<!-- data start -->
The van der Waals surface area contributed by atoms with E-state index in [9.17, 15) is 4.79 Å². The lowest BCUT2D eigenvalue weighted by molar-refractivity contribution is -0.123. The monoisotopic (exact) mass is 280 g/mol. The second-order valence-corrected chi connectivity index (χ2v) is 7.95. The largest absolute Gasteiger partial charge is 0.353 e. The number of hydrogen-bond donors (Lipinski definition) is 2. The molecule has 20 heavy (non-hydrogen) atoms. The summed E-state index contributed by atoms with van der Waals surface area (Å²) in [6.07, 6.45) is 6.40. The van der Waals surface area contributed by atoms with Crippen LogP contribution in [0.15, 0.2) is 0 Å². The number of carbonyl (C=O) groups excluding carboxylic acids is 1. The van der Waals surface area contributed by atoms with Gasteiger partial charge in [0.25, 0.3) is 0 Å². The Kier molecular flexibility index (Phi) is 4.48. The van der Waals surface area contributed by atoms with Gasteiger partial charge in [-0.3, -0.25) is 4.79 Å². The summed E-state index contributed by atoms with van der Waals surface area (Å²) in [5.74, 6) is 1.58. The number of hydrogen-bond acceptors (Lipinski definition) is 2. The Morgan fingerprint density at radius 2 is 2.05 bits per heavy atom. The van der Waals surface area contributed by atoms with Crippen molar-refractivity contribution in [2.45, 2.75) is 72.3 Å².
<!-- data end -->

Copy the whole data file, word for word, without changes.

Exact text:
The van der Waals surface area contributed by atoms with E-state index in [9.17, 15) is 4.79 Å². The lowest BCUT2D eigenvalue weighted by molar-refractivity contribution is -0.123. The monoisotopic (exact) mass is 280 g/mol. The second-order valence-corrected chi connectivity index (χ2v) is 7.95. The largest absolute Gasteiger partial charge is 0.353 e. The number of hydrogen-bond donors (Lipinski definition) is 2. The molecule has 20 heavy (non-hydrogen) atoms. The summed E-state index contributed by atoms with van der Waals surface area (Å²) in [6.07, 6.45) is 6.40. The van der Waals surface area contributed by atoms with Crippen LogP contribution in [0.15, 0.2) is 0 Å². The number of carbonyl (C=O) groups excluding carboxylic acids is 1. The van der Waals surface area contributed by atoms with Gasteiger partial charge in [0.25, 0.3) is 0 Å². The Kier molecular flexibility index (Phi) is 4.48. The van der Waals surface area contributed by atoms with Gasteiger partial charge in [-0.3, -0.25) is 4.79 Å². The summed E-state index contributed by atoms with van der Waals surface area (Å²) in [5.74, 6) is 1.58. The number of hydrogen-bond acceptors (Lipinski definition) is 2. The Morgan fingerprint density at radius 2 is 2.05 bits per heavy atom. The van der Waals surface area contributed by atoms with Crippen molar-refractivity contribution in [2.45, 2.75) is 72.3 Å².